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Climatic Variation its Impact on Roofing in British Columbia

by brendangertner

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It is a known fact that different countries experience different climates. Even within one nation, unique factors such as geography, wildlife, and even the smallest differences in geographical coordinates will produce weather patterns unique only to that area. These unique climatic conditions are inherent to the Canadian province of British Colombia.

British Colombia is also known for its well-preserved natural beauty, outdoor recreational activities, and diverse wildlife. Moreover, British Colombia’s diverse weather patterns have contributed to its biodiversity and its reputation as ideal backpacking countryside. From cold winters to relentless showers, and even summers hot enough to start forest fires—British Columbia has it all.

Consequentially, residents of the province have built their homes to suit the environment and diverse weather patterns. Areas in the north and center region often experience harsh winters; thus, homeowners require siding and roofing materials that have strong insulating properties. Meanwhile, the southern and coastal zones experience heavy downpours and summers hot enough to start forest fires. Hence, homes in the area require roofing systems and siding that is non-combustible and facilitates ventilation.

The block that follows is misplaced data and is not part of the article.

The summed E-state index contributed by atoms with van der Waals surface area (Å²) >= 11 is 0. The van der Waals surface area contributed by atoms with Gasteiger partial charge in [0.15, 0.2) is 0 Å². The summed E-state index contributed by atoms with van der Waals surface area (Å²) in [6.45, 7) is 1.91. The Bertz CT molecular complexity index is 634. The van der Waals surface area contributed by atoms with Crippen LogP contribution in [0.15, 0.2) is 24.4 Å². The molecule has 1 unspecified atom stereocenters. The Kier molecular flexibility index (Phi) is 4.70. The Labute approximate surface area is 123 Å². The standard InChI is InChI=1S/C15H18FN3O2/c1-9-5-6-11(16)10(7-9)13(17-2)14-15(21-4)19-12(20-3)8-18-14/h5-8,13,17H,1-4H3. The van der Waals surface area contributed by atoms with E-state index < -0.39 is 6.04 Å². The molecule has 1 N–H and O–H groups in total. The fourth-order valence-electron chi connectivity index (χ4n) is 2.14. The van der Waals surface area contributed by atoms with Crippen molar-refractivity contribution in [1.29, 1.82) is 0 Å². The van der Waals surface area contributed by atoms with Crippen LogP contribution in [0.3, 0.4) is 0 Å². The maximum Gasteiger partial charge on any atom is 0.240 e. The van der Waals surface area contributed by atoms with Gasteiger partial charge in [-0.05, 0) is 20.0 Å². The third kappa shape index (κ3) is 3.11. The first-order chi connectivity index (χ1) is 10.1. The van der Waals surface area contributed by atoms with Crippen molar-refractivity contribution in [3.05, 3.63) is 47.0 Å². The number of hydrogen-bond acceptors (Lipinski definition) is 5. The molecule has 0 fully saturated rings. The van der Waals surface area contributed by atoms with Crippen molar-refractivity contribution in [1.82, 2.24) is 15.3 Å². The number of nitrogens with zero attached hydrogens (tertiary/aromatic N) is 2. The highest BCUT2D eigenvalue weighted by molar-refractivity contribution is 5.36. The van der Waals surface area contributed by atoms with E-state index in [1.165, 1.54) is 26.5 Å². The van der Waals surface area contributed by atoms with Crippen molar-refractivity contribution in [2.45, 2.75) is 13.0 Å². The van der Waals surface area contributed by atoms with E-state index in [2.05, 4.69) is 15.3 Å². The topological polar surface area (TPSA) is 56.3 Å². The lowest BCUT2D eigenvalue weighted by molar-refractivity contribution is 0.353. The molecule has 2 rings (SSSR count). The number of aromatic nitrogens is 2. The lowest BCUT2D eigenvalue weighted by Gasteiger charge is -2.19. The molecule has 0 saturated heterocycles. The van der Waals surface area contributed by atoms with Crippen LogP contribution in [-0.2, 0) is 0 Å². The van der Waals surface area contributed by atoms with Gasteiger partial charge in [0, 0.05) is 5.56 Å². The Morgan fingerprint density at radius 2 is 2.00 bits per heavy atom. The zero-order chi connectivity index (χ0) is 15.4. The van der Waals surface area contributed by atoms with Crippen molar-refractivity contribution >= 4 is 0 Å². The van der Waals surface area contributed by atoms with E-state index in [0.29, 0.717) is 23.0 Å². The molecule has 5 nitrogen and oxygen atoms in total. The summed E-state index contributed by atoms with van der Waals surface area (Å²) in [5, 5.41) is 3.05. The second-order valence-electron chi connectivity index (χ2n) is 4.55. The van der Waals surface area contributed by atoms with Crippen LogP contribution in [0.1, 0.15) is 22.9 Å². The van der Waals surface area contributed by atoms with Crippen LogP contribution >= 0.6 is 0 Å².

Fortunately, contractors who provide the roofing BC homes need understand local environmental concerns; these professionals will offer the services homeowners need. While modern synthetic materials are readily available, classic Canadian homes, such as the beloved log cabins, use traditional cedar shakes or shingles. Despite being made of wood, cedar shakes are surprisingly durable and offer a homely, old-fashioned look to any building.

On the other hand, the traditional BC roof not only has to contend with climatic variations, but with time itself. The passage of time can deteriorate even the hardiest of cedar shingles. Most worryingly, the dangerous forest fires that could strike during the summer months pose great risks, as cedar shingles are highly combustible.

Thankfully, the roofing BC locals use is mostly of the synthetic variety—asphalt, fiberglass, metal, and even shingles made from recycled tires. All these materials can be successfully incorporated into roofing systems, and have been specifically treated not just to be less combustible, but also to withstand the region’s aggressive weather patterns. For more information, mosey over to:,,198504,00.html.

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